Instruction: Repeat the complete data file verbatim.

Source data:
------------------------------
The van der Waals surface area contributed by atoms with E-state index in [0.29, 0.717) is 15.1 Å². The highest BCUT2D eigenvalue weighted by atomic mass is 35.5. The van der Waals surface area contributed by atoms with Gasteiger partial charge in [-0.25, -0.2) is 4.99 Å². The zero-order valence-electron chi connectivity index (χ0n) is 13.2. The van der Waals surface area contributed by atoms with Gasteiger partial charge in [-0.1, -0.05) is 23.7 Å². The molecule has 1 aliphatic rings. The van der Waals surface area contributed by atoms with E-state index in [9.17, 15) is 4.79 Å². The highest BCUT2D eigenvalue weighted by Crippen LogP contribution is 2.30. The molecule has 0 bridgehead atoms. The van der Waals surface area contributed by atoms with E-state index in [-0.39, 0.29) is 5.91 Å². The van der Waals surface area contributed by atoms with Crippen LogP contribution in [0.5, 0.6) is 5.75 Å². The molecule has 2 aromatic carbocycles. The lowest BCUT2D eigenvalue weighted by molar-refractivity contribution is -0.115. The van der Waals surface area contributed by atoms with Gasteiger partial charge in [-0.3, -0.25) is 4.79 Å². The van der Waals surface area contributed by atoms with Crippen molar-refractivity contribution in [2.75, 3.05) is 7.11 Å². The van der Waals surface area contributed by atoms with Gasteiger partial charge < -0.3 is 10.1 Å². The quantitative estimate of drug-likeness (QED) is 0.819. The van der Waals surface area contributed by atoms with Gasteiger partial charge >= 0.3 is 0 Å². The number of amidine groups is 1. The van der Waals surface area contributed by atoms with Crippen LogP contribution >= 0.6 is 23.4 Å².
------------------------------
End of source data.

The van der Waals surface area contributed by atoms with E-state index in [0.29, 0.717) is 15.1 Å². The highest BCUT2D eigenvalue weighted by atomic mass is 35.5. The van der Waals surface area contributed by atoms with Gasteiger partial charge in [-0.25, -0.2) is 4.99 Å². The zero-order valence-electron chi connectivity index (χ0n) is 13.2. The van der Waals surface area contributed by atoms with Gasteiger partial charge in [-0.1, -0.05) is 23.7 Å². The molecule has 1 aliphatic rings. The van der Waals surface area contributed by atoms with E-state index in [9.17, 15) is 4.79 Å². The highest BCUT2D eigenvalue weighted by Crippen LogP contribution is 2.30. The molecule has 0 bridgehead atoms. The van der Waals surface area contributed by atoms with E-state index in [-0.39, 0.29) is 5.91 Å². The van der Waals surface area contributed by atoms with Crippen LogP contribution in [0.5, 0.6) is 5.75 Å². The molecule has 2 aromatic carbocycles. The lowest BCUT2D eigenvalue weighted by molar-refractivity contribution is -0.115. The van der Waals surface area contributed by atoms with Gasteiger partial charge in [-0.3, -0.25) is 4.79 Å². The van der Waals surface area contributed by atoms with Crippen molar-refractivity contribution in [2.75, 3.05) is 7.11 Å². The van der Waals surface area contributed by atoms with Gasteiger partial charge < -0.3 is 10.1 Å². The quantitative estimate of drug-likeness (QED) is 0.819. The van der Waals surface area contributed by atoms with Gasteiger partial charge >= 0.3 is 0 Å². The number of amidine groups is 1. The van der Waals surface area contributed by atoms with Crippen LogP contribution >= 0.6 is 23.4 Å².